As RCMP defends neck hold, minister says he 'very clearly' laid out his expectations for reform

Public Safety Minister Marco Mendicino speaks with reporters on January 10, 2023 in Mexico City. (Adrian Wyld/The Canadian Press - image credit)
Public Safety Minister Marco Mendicino speaks with reporters on January 10, 2023 in Mexico City. (Adrian Wyld/The Canadian Press - image credit)

Public Safety Minister Marco Mendicino says he has laid out "very clearly" the reforms he wants to see from RCMP Commissioner Brenda Lucki — comments that come as the RCMP continues to defend its use of a controversial neck hold.

Prime Minister Justin Trudeau instructed the minister to work with the RCMP to ban "the use of neck restraints in any circumstance." The promise was repeated in Mendicino's mandate letter to Lucki.

Earlier this month, the RCMP told CBC News the carotid control technique is safe and effective and it will keep instructing its officers to use the restraint in rare cases.

"Well, the very first thing I would say is that it is important that we reform our enforcement institutions," said Mendicino on his way into a caucus meeting Friday.

"That is precisely why, after receiving my mandate letter from the prime minister, I took the additional further step to lay out very clearly how we can create that that reform within the RCMP."

Vascular neck restraints involve compressing the arteries on either side of a person's neck, causing the person being restrained to slip into unconsciousness.

When used correctly, the restraint doesn't restrict breathing. It differs from the hold that killed George Floyd while in police custody in 2020, but the carotid restraint has come under intense scrutiny since then.

Lucki promised to review the technique after Floyd's death. A number of U.S. police forces have banned the carotid restraint.

RCMP spokesperson Robin Percival said the national police force has "not banned or placed a moratorium on the use of the carotid control technique."

Instead, she said, the RCMP issued new guidance to its officers late last year that "strengthens and clarifies definitions, oversight and accountability measures, the risks of applying the technique on medically high-risk groups, requirements for medical attention, the threshold for use and requirement to recertify annually on the policy regarding application."

National Police Federation/YouTube
National Police Federation/YouTube

Percival said the carotid control technique was used 25 times in 2020 and 14 times in 2021 by RCMP officers.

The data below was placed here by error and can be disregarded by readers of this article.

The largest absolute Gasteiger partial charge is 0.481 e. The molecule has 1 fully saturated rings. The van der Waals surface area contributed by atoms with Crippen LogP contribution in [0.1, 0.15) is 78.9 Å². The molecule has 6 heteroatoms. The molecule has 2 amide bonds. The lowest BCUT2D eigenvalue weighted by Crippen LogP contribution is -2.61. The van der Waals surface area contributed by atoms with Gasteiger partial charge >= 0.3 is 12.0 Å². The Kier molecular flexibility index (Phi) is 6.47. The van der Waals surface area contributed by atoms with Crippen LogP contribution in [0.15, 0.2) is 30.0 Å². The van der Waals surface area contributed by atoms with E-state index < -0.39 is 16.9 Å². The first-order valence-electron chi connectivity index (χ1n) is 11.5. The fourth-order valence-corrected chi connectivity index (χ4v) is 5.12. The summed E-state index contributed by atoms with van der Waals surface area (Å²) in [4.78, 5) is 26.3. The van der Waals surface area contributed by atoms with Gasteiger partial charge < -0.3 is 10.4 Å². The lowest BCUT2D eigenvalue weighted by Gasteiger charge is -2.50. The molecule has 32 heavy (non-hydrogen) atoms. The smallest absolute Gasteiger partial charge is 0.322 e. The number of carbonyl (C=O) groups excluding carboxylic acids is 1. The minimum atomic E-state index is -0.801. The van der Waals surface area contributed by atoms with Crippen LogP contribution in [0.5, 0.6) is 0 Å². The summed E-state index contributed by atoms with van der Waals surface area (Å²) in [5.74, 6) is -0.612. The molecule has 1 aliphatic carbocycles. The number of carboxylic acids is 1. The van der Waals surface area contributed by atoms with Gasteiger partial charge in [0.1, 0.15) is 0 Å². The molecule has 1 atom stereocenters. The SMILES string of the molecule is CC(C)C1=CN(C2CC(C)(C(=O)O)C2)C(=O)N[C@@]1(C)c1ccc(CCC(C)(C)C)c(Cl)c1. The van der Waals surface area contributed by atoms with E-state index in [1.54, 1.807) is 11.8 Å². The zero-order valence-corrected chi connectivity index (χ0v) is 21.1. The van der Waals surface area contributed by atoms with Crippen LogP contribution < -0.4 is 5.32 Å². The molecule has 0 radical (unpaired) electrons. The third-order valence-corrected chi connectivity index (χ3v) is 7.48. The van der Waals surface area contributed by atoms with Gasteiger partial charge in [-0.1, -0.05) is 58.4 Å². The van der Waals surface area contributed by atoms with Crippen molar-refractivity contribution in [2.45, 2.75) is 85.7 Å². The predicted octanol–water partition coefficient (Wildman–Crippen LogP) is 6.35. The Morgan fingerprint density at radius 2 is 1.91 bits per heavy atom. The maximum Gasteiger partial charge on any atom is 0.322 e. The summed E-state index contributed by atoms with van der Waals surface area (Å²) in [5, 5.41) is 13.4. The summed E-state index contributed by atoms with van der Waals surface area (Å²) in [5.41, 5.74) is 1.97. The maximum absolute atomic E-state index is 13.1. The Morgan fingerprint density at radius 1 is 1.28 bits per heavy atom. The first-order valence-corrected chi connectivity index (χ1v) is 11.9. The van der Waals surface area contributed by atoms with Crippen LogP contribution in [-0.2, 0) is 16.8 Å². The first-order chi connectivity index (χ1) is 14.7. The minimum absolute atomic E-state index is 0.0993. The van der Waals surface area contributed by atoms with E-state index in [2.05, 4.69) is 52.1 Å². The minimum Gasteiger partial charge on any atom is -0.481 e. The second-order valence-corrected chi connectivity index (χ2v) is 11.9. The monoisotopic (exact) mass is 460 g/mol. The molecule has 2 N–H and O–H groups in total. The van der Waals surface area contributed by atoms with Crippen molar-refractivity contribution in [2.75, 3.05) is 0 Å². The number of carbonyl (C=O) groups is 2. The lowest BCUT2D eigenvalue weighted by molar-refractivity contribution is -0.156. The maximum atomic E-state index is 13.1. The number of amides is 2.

Mendicino said he'll keep working with the RCMP to usher in reforms.

"The point here is to ensure that the RCMP sets the gold standard when it comes to use of force so that we can keep Canadians safe and make sure that we're doing it in a way that is responsible and professional," he said Friday.

"And we're going to continue to make sure that we work with the RCMP to enact those things."

The RCMP Act says the commissioner serves "under the direction of the minister" and "has the control and management of the force."

'They've been fighting about this for 50 years'

Brian Sauvé, head of a union representing more than 20,000 RCMP officers, said he thinks Lucki is acting within her authority in retaining the carotid hold as an option for officers.

"There's been a lot of talk last year, for example, about operational independence of the RCMP. Use of force, the Incident Management Intervention Model, in my opinion, would fall within that operational independence," he said in an interview last week.

University of Ottawa criminology professor Michael Kempa disagrees.

"The answer is an unambiguous no. It is absolutely the responsibility of the RCMP to take policy direction from the minister of public safety on any matter to do with policies around recruitment, using force, weapons, etc.," he said.

"This is a problem that has bedevilled the RCMP and its relationship with their minister of public safety… They've been fighting about this for 50 years as to what exactly operational independence means."

Kempa described the power of the federal minister over the RCMP commissioner as equivalent to the power of police services boards over municipal police services.

The force's operational independence was thrust into the spotlight last summer when the federal government was accused of pressuring Lucki to have the Mounties release the types of weapons used by the gunman in the tragic mass shooting in Nova Scotia that left 22 people dead in 2020.

Both Lucki and former public safety minister Bill Blair have denied political interference.

Justin Tang/The Canadian Press
Justin Tang/The Canadian Press

During last year's public inquiry into the government's use of the Emergencies Act to end the convoy protests, Lucki suggested the federal government should more clearly define operational independence.

"For me, it's pretty clear. Anything operational, we're advising what's happening, but we're not taking direction on how to do things," she testified on Nov. 15.

Lucki's contract is up for renewal 

Historically, disagreements between the federal government and the RCMP don't end well for the commissioner, said Kempa.

"In the end they're either dismissed or simply their contract is not renewed," he said.

"I think that rather than make a big public scene over this particular issue, if it's important to the minister, it would just be one more reason to not renew the contract and kind of deal with it quietly in that way."

Lucki was appointed commissioner back in April 2018. While the RCMP Act states commissioners hold office at the government's "pleasure," most commissioners serve for about six years.

In November, Mendocino said he would be talking to the commissioner "as her current defined term comes to its natural conclusion."

"And we'll see where that takes us."